Yes, it’s getting a little nippy outside. Our hemisphere is tilted as far from the sun as it will be this year, the jet stream is drawing bitter air down from Canada, and the wind off the ocean is fierce and strong. Without my wool socks, warm pants, and assorted fleece layers, I wouldn’t last outdoors for 20 minutes, more or less. The below-freezing air would creep into my water-filled tissues and they slowly would begin to form tiny ice crystals. As those ice crystals grew they would draw water inexorably from my cells until, one by one, the cells essentially dissolved. Sounds awful. With any luck, I’d be comatose from the cold well before then. 

So how do other animals survive the cold that would do me in so speedily? Atlantic cod don’t wear fleece. Ocean pout don’t carry space heaters. Salt water occasionally dips below 32°F as the formation of sea ice increases its salinity and its freezing temperature drops as a result. Yet the water-filled cells of North Atlantic fish don’t freeze even then.

They are saved by protein. Not your everyday type of protein, but a specific protein that binds to ice called antifreeze glycoproteins. These proteins are present in fish and other species, like insects, in the north and south polar regions. When the antifreeze glycoproteins in the blood and tissues of certain fish species encounter a tiny ice crystal, they stick to the crystal and cause it to stop growing. That’s important because ice crystals are aggressive. 

When ice begins to form in water, it starts out as many small crystals. As the cold continues, a few small crystals will begin to grow larger than the others by sucking water molecules from their colleagues. Those larger ice crystals are the ones that can cause mortal harm to cells. Antifreeze glycoproteins attach to ice crystals in the body when they are small and keep them in check. The fish still have ice in their systems but it’s harmless ice.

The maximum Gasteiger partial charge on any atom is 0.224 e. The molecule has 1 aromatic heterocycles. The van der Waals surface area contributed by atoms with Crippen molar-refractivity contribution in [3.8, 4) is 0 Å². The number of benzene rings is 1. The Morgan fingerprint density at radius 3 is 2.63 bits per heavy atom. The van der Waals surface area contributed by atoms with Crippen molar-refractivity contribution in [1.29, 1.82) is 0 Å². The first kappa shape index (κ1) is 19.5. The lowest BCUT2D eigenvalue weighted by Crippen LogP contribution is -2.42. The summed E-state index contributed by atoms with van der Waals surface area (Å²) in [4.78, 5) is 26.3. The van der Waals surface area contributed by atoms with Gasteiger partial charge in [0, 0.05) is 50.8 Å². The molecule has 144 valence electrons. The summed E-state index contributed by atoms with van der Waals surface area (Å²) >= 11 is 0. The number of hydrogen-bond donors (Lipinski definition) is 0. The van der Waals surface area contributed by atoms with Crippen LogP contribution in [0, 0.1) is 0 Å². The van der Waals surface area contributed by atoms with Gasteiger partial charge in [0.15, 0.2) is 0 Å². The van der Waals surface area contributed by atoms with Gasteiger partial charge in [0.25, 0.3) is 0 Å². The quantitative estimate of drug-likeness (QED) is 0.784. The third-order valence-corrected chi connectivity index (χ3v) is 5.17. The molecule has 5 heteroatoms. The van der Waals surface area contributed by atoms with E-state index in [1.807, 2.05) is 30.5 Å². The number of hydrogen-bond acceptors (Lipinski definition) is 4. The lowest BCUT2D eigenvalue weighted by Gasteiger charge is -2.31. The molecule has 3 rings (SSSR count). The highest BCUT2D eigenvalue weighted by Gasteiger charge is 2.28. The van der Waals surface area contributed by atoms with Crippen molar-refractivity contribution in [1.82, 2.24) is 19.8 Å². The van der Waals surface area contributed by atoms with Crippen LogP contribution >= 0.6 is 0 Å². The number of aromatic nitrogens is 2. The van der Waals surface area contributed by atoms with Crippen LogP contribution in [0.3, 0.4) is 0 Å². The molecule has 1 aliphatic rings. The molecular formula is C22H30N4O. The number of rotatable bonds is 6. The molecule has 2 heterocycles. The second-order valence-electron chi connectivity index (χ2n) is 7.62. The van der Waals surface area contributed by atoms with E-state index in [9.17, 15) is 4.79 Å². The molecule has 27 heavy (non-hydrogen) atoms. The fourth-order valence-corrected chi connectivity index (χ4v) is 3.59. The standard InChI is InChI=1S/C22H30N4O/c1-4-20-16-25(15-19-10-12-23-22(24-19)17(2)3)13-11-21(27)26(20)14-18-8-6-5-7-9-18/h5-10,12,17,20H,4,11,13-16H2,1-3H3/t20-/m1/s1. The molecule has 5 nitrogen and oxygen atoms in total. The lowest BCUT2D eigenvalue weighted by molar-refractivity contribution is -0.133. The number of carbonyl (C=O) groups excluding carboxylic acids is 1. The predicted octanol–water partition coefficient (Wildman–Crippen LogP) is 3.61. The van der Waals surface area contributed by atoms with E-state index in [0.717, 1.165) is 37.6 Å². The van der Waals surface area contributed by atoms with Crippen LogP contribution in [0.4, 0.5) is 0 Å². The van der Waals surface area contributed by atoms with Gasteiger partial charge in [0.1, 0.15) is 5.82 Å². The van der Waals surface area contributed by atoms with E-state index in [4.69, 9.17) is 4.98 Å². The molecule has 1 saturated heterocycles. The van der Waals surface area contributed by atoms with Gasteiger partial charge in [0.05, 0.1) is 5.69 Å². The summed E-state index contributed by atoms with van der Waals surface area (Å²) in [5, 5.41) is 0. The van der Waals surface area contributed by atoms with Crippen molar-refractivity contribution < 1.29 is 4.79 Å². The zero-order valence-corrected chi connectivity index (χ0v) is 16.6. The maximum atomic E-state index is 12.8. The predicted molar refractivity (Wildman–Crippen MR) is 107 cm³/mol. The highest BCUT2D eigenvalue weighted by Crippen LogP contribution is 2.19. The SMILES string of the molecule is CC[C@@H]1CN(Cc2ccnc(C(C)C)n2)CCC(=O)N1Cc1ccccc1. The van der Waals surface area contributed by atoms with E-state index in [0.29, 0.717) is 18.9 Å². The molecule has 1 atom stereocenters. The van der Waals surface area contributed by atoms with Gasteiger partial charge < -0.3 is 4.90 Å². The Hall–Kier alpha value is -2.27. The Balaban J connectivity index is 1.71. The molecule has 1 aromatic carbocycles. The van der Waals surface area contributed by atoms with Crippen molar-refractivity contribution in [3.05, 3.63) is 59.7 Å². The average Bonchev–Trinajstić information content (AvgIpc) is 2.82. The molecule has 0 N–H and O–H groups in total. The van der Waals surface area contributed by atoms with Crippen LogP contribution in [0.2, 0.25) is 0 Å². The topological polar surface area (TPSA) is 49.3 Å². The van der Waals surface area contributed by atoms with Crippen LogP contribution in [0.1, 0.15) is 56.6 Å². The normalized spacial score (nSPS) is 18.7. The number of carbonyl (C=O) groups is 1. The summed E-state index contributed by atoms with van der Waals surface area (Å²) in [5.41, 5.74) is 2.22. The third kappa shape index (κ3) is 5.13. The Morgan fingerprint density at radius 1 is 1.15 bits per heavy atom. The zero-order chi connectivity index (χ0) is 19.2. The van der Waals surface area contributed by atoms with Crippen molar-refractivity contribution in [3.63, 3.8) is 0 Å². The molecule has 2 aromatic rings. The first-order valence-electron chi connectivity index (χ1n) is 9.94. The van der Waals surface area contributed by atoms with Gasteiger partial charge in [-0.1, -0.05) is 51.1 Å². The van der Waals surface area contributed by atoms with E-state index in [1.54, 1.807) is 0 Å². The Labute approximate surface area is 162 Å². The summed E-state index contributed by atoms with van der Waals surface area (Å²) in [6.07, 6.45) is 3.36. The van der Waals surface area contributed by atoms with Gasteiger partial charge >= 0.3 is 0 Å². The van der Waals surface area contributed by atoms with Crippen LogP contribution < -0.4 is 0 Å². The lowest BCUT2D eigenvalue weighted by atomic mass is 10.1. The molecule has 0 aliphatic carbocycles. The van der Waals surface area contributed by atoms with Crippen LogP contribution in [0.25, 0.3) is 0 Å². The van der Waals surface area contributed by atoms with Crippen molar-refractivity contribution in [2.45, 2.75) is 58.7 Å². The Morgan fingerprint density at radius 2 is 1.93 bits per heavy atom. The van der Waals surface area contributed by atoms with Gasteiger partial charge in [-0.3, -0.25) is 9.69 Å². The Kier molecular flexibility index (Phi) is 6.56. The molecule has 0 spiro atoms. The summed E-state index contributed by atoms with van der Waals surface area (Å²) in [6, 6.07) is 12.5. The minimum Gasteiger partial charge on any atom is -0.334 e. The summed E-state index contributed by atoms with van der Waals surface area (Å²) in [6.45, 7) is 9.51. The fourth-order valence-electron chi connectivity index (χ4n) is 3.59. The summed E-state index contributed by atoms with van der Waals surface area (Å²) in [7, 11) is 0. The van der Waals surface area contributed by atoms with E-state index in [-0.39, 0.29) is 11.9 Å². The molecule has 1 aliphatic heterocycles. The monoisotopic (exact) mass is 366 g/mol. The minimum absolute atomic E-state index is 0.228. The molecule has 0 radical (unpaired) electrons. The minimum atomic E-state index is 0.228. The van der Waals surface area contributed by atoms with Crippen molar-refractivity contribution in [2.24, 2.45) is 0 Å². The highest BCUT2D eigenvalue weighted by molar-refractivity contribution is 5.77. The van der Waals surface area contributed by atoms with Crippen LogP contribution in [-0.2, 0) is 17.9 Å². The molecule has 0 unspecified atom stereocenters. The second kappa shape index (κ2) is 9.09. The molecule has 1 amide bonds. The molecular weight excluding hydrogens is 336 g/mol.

There are more than a hundred different species of fish in the Antarctic carrying antifreeze in their blood and body. Similarly, fish in the Arctic region evolved to have similar antifreeze glycoproteins despite living thousands of miles apart, an example of co-emergent evolution. 

Fish are not the only ones who can flourish in below-freezing temperatures. Insects like the snow flea use a combination of glycerol and alcohol molecules to freeze but not freeze solid. Glycerol, a lipid, allows the liquid around the animal’s cells to freeze but prevents the interior of the cells from following suit. The insect will appear to be a chunk of ice during the most bitter days of winter yet return to life without damage when the weather warms. 

Then there’s the Upis beetle of Alaska. This little critter can survive -60°C temperatures and prosper. Just recently a team of researchers isolated the animal’s secret. The Upis beetle doesn’t produce a protein antifreeze like other polar creatures; it somehow manufactures a wildly complex sugar called xylomannan that keeps its cells from freezing even at such a low temperature. Don’t look for xylomannan in the store; this is not the type of sugar you put in your coffee.

The antifreeze glycoproteins found in fish may also have found their way into our food. The ability to keep ice crystals from growing too large is a nifty trait for such products as ice cream. Unilever produces low-fat ice cream lines (Breyer’s Light, for example) to which these antifreeze proteins are added in order to limit ice formation. The proteins keep the ice cream from turning into an unpalatable mash of chunky ice if it thaws and then refreezes. The company doesn’t draw the protein from polar fish; it makes it by fermenting genetically modified yeast. The compound is called an ice-structuring protein, which sounds much better than fish antifreeze.

Unfortunately, the world and its oceans are warming up, nowhere more rapidly than in the Arctic. The change in climate will make it hard on these sea creatures who have evolved over the millennia rare methods of staying alive in the deep freeze.